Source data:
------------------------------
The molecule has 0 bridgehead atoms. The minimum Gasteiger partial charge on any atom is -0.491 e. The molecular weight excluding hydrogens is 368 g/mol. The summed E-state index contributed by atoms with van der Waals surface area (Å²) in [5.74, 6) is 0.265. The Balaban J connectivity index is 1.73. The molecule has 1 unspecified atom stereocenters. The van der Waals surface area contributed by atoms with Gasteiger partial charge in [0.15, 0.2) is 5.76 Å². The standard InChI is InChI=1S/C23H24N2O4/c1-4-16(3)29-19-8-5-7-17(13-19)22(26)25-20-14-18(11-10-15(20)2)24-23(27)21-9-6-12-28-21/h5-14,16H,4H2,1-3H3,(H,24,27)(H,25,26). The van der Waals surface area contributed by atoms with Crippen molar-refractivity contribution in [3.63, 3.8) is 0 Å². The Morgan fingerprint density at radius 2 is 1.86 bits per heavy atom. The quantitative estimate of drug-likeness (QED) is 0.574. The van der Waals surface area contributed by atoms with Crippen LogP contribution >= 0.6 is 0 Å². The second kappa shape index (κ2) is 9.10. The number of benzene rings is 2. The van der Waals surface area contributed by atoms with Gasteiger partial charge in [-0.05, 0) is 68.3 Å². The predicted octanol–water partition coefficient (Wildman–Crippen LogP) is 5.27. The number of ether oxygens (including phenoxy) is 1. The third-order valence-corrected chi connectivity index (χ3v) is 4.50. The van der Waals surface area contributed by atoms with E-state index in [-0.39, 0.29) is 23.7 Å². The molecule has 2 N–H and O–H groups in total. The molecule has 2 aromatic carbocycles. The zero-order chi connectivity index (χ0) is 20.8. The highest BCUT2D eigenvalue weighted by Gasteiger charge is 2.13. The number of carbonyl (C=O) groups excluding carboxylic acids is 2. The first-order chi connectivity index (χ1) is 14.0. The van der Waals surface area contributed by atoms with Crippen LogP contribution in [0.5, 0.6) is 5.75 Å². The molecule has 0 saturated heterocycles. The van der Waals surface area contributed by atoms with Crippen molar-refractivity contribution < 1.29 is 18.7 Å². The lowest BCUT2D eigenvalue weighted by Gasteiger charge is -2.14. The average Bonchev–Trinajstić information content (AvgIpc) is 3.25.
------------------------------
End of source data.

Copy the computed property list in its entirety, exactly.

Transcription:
The molecule has 0 bridgehead atoms. The minimum Gasteiger partial charge on any atom is -0.491 e. The molecular weight excluding hydrogens is 368 g/mol. The summed E-state index contributed by atoms with van der Waals surface area (Å²) in [5.74, 6) is 0.265. The Balaban J connectivity index is 1.73. The molecule has 1 unspecified atom stereocenters. The van der Waals surface area contributed by atoms with Gasteiger partial charge in [0.15, 0.2) is 5.76 Å². The standard InChI is InChI=1S/C23H24N2O4/c1-4-16(3)29-19-8-5-7-17(13-19)22(26)25-20-14-18(11-10-15(20)2)24-23(27)21-9-6-12-28-21/h5-14,16H,4H2,1-3H3,(H,24,27)(H,25,26). The van der Waals surface area contributed by atoms with Crippen molar-refractivity contribution in [3.63, 3.8) is 0 Å². The Morgan fingerprint density at radius 2 is 1.86 bits per heavy atom. The quantitative estimate of drug-likeness (QED) is 0.574. The van der Waals surface area contributed by atoms with Crippen LogP contribution >= 0.6 is 0 Å². The second kappa shape index (κ2) is 9.10. The number of benzene rings is 2. The van der Waals surface area contributed by atoms with Gasteiger partial charge in [-0.05, 0) is 68.3 Å². The predicted octanol–water partition coefficient (Wildman–Crippen LogP) is 5.27. The number of ether oxygens (including phenoxy) is 1. The third-order valence-corrected chi connectivity index (χ3v) is 4.50. The van der Waals surface area contributed by atoms with E-state index in [-0.39, 0.29) is 23.7 Å². The molecule has 2 N–H and O–H groups in total. The molecule has 2 aromatic carbocycles. The zero-order chi connectivity index (χ0) is 20.8. The highest BCUT2D eigenvalue weighted by Gasteiger charge is 2.13. The number of carbonyl (C=O) groups excluding carboxylic acids is 2. The first-order chi connectivity index (χ1) is 14.0. The van der Waals surface area contributed by atoms with Crippen LogP contribution in [0.5, 0.6) is 5.75 Å². The molecule has 0 saturated heterocycles. The van der Waals surface area contributed by atoms with Crippen molar-refractivity contribution < 1.29 is 18.7 Å². The lowest BCUT2D eigenvalue weighted by Gasteiger charge is -2.14. The average Bonchev–Trinajstić information content (AvgIpc) is 3.25.